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Indiana Legislative Update – Ready or Not: Session Starts Monday      

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The 2024 legislative session won’t start until this coming Monday, January 8, but E-REP members kicked it off this morning at our annual Legislative Preview event. Big thanks to Senator Becker and Representatives Hostettler, McNamara, and O’Brien for taking time to join us and share the issues they’ll be working on this Session and their thoughts on some of the anticipated bills. 

At the event, E-REP also shared their updated Public Policy Priorities and Legislative Priorities for the year. Several of these issues have been featured in Indiana Capital Chronicle articles leading up to the Session, including: making childcare more accessible and affordable; increased public health funding; and health care costs and transparency

The “short session”, convened during non-budget years, must conclude by March 14. In recent weeks, legislative leaders have indicated they intend for the session to be fast-paced and brief with an early adjournment not out of the question.

A few committees have been scheduled for next week, even without bills to be heard having been released to the public. The compact legislative schedule will allow for only 3 committee meetings in the first half. Bills must pass out of committee by January 30 in the House and February 1 in the Senate.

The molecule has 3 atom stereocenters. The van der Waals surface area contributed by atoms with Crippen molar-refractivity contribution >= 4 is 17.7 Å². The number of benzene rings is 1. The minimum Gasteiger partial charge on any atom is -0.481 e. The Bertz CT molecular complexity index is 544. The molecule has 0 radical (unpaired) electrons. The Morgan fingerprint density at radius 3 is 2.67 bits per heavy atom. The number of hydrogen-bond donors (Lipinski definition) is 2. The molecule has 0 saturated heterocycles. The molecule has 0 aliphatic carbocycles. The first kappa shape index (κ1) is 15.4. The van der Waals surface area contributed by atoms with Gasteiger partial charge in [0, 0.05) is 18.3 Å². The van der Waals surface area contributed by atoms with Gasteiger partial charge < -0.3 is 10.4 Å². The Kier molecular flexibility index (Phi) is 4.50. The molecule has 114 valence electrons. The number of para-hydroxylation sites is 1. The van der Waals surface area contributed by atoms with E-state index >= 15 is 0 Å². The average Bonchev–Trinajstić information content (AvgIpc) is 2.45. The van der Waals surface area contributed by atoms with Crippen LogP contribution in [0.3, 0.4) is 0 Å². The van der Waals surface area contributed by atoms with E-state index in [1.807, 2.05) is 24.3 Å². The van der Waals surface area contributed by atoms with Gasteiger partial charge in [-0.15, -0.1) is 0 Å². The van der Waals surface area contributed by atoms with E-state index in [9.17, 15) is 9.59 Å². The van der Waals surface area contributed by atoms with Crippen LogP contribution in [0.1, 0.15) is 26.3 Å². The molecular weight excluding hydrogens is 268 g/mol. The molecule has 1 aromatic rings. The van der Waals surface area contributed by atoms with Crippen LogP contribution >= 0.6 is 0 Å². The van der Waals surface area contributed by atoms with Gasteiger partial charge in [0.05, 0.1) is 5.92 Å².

Next week Governor Holcomb will deliver his last legislative agenda and final State of the State speech, but promises this will not be “just a year of ribbon cutting.” Sneak peeks of his upcoming speech include goals to move from the “land and launch” of programs to increasing “awareness and access” across the state. While the Governor has yet to share much of what his legislative agenda will be for 2024, stating, “We are feverishly working on dotting all our i’s and crossing all our t’s,” he emphatically confirmed his support for Republican lawmaker’s focus on education in 2024 and Senate Pro Tem Bray’s intention to “narrow some of the exceptions” that schools currently use to pass 3rd graders who fail to pass IREAD on to higher grades. “It compounds the later you go. It is, in my opinion, less compassionate to set someone up for failure later,” said Holcomb. 

The outgoing Governor has yet to weigh in with an endorsement in the upcoming gubernatorial primary, stating, “Let me first see your plans that have to do with Indiana and how you’re going to improve our field position, and then I’ll make a decision on whether or not I do endorse.”  

Approximately 250 Bills – of the 700+ that we anticipate – have been filed and released to the public. We have reviewed all of them and included any relevant to you on this first bill report. The remainder will be filed before the deadlines next week, so we anticipate most, if not all, will be available to the public by next Friday, January 12th. We will continue to keep you updated as things progress; rest assured your bill report will be much longer next week.

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